Peter H Klopfer. American Scientist. Volume 84, Issue 4. Jul/Aug 1996.
Experimental studies of socialization in mammals date back to the 1950s. Much of the early work was modeled on the classic naturalistic studies of socialization and hen-chick relations in birds conducted by the European ethologists, principally by Konrad Lorenz and his associates. Beginning in the 1960s, my students and I also began to examine some of the mechanisms underlying the processes these investigators described. We were particularly interested in the process given the name Praegung, or imprinting. Imprinting is a metaphor: A blob of hot sealing wax can receive an imprint only for a short period before it cools and hardens. In the same way, it was thought, an infant might develop a stable and lasting preference for a parent model during an early “critical period.”
When we undertook these studies, we skipped happily from Lorenz’s chicks and geese to goats and elephant seals. Whatever our model, we had few inhibitions about extrapolating freely across taxa. Obviously, we believed, what we were studying had relevance to the human condition-why else would the National Institute of Mental Health have so generously supported us? My purpose here is to disabuse everyone, should that be necessary, of the appropriateness of our assumption. Was I ever heard extrapolating human maternal behavior from that of goats or lemurs? I was? Well, then, this is a mea culpa.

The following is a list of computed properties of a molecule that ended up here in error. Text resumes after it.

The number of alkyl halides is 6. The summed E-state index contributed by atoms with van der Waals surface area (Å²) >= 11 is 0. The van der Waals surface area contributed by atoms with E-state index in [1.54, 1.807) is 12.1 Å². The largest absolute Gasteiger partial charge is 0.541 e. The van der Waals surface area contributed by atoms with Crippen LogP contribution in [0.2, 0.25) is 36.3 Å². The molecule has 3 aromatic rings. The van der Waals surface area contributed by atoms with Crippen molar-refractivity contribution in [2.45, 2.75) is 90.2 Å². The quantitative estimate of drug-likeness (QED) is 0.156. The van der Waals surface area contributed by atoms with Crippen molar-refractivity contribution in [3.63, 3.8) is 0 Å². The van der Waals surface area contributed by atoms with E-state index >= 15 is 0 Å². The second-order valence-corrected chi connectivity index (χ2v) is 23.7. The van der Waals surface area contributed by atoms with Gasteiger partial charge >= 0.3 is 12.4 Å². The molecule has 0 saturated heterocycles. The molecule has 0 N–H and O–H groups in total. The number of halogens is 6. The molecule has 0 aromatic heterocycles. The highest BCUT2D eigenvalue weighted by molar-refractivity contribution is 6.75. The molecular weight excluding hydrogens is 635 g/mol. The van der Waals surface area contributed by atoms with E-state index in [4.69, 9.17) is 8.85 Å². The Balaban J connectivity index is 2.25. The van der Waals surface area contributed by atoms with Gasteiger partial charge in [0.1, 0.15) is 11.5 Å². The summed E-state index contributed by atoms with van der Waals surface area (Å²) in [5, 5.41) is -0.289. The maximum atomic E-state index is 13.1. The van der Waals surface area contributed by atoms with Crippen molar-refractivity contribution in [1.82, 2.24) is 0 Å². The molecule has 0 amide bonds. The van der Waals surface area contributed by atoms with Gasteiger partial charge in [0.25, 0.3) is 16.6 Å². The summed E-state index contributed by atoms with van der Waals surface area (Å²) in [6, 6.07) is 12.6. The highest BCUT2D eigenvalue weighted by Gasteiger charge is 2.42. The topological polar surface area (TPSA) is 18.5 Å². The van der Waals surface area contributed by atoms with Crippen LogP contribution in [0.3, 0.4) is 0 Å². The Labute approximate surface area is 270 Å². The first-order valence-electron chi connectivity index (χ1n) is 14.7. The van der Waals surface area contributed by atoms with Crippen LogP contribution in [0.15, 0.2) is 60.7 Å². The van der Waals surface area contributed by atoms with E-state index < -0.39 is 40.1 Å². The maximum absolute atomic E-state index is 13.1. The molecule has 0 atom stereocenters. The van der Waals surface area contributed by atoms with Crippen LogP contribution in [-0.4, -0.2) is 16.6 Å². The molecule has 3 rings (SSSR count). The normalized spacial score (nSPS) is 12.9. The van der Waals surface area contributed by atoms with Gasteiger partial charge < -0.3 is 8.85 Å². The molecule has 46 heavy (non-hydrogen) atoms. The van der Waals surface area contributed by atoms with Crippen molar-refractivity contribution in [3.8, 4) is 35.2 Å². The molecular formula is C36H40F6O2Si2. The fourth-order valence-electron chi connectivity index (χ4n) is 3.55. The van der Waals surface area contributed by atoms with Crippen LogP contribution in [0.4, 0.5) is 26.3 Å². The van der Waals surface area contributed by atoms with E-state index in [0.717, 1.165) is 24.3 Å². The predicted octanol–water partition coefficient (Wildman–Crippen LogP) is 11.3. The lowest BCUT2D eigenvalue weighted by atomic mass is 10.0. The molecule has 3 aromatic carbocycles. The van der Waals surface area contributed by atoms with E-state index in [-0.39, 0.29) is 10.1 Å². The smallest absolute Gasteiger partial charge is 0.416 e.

The work described below was performed at the Duke University Behavior Station and Primate Center over a period of three decades by more of my students and associates than I have time to list, except for the most significant contributors, who were Jack Hailman, David Gubernick, Cathy Dainis, Richard Hemmes and Leon Rosenson. They do not, however, share the blame for my casual extrapolations.
In Figure 1, an adult goat is nuzzling a newborn kid. Our reports incorporated many similar figures of other species. This adult is the infant’s own mother. Other adults, including those with infants of equal age, are generally unlikely to provide care for alien infants, at least in most of these species; indeed, a mother goat may even respond with lethal aggression toward a youngster not its own. In the case of my favorite subject, the domestic Toggenburg goat, both virgin and pregnant does behave hostilely toward kids, although their behavior can be very rapidly transformed.
Under normal circumstances a Toggenburg doe’s transformation from aggressor to nurturer happens with parturition: As the kid’s head emerges, its mother becomes transformed into a caring, solicitous animal. Even if the mother is given but a few minutes of contact with her infant before it is removed from her, the transformed state is maintained for some hours. The infant can be returned to her later, and she will accept it. What is more, she will accept its siblings, even when these have not had any contact with her-having, for instance, been enclosed in toweling and whisked away by the ever-present experimenter.